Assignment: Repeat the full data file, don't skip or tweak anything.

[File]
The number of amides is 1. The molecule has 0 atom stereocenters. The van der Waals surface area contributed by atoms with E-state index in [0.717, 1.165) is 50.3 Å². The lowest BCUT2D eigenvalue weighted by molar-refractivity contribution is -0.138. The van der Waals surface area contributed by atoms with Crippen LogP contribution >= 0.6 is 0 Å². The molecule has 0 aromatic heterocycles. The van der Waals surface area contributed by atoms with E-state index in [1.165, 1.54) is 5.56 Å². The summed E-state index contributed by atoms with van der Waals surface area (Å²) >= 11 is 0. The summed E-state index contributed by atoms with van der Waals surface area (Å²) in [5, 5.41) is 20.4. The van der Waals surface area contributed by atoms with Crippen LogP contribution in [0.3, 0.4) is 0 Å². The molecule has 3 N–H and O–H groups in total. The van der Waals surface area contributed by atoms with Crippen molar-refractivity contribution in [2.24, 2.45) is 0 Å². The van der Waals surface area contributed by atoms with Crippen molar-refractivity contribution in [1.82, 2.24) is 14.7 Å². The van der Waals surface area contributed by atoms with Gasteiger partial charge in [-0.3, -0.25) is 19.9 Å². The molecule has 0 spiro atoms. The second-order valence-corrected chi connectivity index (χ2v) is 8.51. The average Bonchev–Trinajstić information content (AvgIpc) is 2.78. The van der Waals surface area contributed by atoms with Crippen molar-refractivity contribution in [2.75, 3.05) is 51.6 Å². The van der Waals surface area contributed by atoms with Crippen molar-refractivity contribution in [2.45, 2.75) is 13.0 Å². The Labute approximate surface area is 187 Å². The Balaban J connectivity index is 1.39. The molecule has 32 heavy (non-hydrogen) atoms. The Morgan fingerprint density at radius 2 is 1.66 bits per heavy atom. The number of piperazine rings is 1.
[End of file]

The number of amides is 1. The molecule has 0 atom stereocenters. The van der Waals surface area contributed by atoms with E-state index in [0.717, 1.165) is 50.3 Å². The lowest BCUT2D eigenvalue weighted by molar-refractivity contribution is -0.138. The van der Waals surface area contributed by atoms with Crippen LogP contribution >= 0.6 is 0 Å². The molecule has 0 aromatic heterocycles. The van der Waals surface area contributed by atoms with E-state index in [1.165, 1.54) is 5.56 Å². The summed E-state index contributed by atoms with van der Waals surface area (Å²) >= 11 is 0. The summed E-state index contributed by atoms with van der Waals surface area (Å²) in [5, 5.41) is 20.4. The van der Waals surface area contributed by atoms with Crippen LogP contribution in [0.3, 0.4) is 0 Å². The molecule has 3 N–H and O–H groups in total. The van der Waals surface area contributed by atoms with Crippen molar-refractivity contribution in [2.24, 2.45) is 0 Å². The van der Waals surface area contributed by atoms with Crippen molar-refractivity contribution in [1.82, 2.24) is 14.7 Å². The van der Waals surface area contributed by atoms with Gasteiger partial charge in [-0.3, -0.25) is 19.9 Å². The molecule has 0 spiro atoms. The second-order valence-corrected chi connectivity index (χ2v) is 8.51. The average Bonchev–Trinajstić information content (AvgIpc) is 2.78. The van der Waals surface area contributed by atoms with Crippen molar-refractivity contribution in [2.75, 3.05) is 51.6 Å². The van der Waals surface area contributed by atoms with Crippen molar-refractivity contribution in [2.45, 2.75) is 13.0 Å². The Labute approximate surface area is 187 Å². The Balaban J connectivity index is 1.39. The molecule has 32 heavy (non-hydrogen) atoms. The Morgan fingerprint density at radius 2 is 1.66 bits per heavy atom. The number of piperazine rings is 1.